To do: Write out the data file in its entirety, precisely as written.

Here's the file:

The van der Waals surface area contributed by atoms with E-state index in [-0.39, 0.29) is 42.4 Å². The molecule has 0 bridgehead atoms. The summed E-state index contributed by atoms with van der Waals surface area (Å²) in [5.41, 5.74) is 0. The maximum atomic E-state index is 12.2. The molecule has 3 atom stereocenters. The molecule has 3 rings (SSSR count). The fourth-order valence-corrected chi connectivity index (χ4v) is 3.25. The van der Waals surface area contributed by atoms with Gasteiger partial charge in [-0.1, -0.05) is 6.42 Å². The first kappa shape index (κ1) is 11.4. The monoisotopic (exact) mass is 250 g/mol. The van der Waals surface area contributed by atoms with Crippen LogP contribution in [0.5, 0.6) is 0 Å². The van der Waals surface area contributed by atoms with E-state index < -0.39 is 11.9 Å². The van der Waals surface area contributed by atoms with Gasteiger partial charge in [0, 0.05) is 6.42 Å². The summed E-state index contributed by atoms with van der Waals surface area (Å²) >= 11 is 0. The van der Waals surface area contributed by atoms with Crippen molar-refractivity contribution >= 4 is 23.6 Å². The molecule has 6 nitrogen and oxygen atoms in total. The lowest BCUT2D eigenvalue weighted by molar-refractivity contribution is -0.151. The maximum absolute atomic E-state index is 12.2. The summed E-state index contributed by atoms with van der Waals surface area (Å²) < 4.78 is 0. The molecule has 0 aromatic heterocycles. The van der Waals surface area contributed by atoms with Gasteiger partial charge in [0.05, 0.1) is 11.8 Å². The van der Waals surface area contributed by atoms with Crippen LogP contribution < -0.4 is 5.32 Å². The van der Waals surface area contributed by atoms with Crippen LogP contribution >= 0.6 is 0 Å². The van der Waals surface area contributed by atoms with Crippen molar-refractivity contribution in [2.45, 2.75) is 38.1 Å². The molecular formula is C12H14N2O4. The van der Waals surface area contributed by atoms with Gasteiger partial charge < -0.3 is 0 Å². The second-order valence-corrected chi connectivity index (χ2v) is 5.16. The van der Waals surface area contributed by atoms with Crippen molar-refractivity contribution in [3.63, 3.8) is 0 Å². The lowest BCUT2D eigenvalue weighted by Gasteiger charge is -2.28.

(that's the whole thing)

The van der Waals surface area contributed by atoms with E-state index in [-0.39, 0.29) is 42.4 Å². The molecule has 0 bridgehead atoms. The summed E-state index contributed by atoms with van der Waals surface area (Å²) in [5.41, 5.74) is 0. The maximum atomic E-state index is 12.2. The molecule has 3 atom stereocenters. The molecule has 3 rings (SSSR count). The fourth-order valence-corrected chi connectivity index (χ4v) is 3.25. The van der Waals surface area contributed by atoms with Gasteiger partial charge in [-0.1, -0.05) is 6.42 Å². The first kappa shape index (κ1) is 11.4. The monoisotopic (exact) mass is 250 g/mol. The van der Waals surface area contributed by atoms with Crippen LogP contribution in [0.5, 0.6) is 0 Å². The van der Waals surface area contributed by atoms with E-state index < -0.39 is 11.9 Å². The van der Waals surface area contributed by atoms with Gasteiger partial charge in [0, 0.05) is 6.42 Å². The summed E-state index contributed by atoms with van der Waals surface area (Å²) >= 11 is 0. The van der Waals surface area contributed by atoms with Crippen molar-refractivity contribution >= 4 is 23.6 Å². The molecule has 6 nitrogen and oxygen atoms in total. The lowest BCUT2D eigenvalue weighted by molar-refractivity contribution is -0.151. The maximum absolute atomic E-state index is 12.2. The summed E-state index contributed by atoms with van der Waals surface area (Å²) < 4.78 is 0. The molecule has 0 aromatic heterocycles. The van der Waals surface area contributed by atoms with Gasteiger partial charge in [0.05, 0.1) is 11.8 Å². The van der Waals surface area contributed by atoms with Crippen LogP contribution < -0.4 is 5.32 Å². The van der Waals surface area contributed by atoms with Crippen LogP contribution >= 0.6 is 0 Å². The van der Waals surface area contributed by atoms with Crippen molar-refractivity contribution in [2.45, 2.75) is 38.1 Å². The molecular formula is C12H14N2O4. The van der Waals surface area contributed by atoms with Gasteiger partial charge < -0.3 is 0 Å². The second-order valence-corrected chi connectivity index (χ2v) is 5.16. The van der Waals surface area contributed by atoms with Crippen molar-refractivity contribution in [3.63, 3.8) is 0 Å². The lowest BCUT2D eigenvalue weighted by Gasteiger charge is -2.28.